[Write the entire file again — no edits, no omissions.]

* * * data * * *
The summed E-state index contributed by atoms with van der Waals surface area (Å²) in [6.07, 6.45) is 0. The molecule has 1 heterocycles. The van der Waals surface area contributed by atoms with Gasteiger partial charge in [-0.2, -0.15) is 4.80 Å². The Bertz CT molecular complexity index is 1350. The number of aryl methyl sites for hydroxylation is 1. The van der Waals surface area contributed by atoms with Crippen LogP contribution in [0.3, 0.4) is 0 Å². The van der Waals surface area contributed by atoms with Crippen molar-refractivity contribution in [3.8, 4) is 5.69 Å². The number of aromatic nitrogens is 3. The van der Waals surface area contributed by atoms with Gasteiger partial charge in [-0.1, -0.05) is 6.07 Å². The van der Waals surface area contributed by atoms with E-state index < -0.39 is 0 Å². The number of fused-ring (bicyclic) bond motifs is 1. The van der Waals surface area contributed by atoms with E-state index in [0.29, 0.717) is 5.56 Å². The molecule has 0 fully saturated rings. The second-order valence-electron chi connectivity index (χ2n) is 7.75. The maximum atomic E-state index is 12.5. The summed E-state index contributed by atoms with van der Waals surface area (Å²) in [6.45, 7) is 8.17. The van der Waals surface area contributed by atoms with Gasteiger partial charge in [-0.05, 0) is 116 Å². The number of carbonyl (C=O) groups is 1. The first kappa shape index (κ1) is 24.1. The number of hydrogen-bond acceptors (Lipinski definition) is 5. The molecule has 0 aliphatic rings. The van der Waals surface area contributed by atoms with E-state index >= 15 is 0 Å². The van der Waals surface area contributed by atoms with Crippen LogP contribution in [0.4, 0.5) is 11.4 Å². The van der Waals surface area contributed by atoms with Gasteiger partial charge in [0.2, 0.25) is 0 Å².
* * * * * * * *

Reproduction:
The summed E-state index contributed by atoms with van der Waals surface area (Å²) in [6.07, 6.45) is 0. The molecule has 1 heterocycles. The van der Waals surface area contributed by atoms with Gasteiger partial charge in [-0.2, -0.15) is 4.80 Å². The Bertz CT molecular complexity index is 1350. The number of aryl methyl sites for hydroxylation is 1. The van der Waals surface area contributed by atoms with Crippen LogP contribution in [0.3, 0.4) is 0 Å². The van der Waals surface area contributed by atoms with Crippen molar-refractivity contribution in [3.8, 4) is 5.69 Å². The number of aromatic nitrogens is 3. The van der Waals surface area contributed by atoms with Gasteiger partial charge in [-0.1, -0.05) is 6.07 Å². The van der Waals surface area contributed by atoms with E-state index < -0.39 is 0 Å². The number of fused-ring (bicyclic) bond motifs is 1. The van der Waals surface area contributed by atoms with E-state index in [0.29, 0.717) is 5.56 Å². The molecule has 0 fully saturated rings. The second-order valence-electron chi connectivity index (χ2n) is 7.75. The maximum atomic E-state index is 12.5. The summed E-state index contributed by atoms with van der Waals surface area (Å²) in [6.45, 7) is 8.17. The van der Waals surface area contributed by atoms with Gasteiger partial charge in [-0.05, 0) is 116 Å². The number of carbonyl (C=O) groups is 1. The first kappa shape index (κ1) is 24.1. The number of hydrogen-bond acceptors (Lipinski definition) is 5. The molecule has 0 aliphatic rings. The van der Waals surface area contributed by atoms with E-state index >= 15 is 0 Å². The van der Waals surface area contributed by atoms with Crippen LogP contribution in [0.4, 0.5) is 11.4 Å². The van der Waals surface area contributed by atoms with Gasteiger partial charge in [0.2, 0.25) is 0 Å².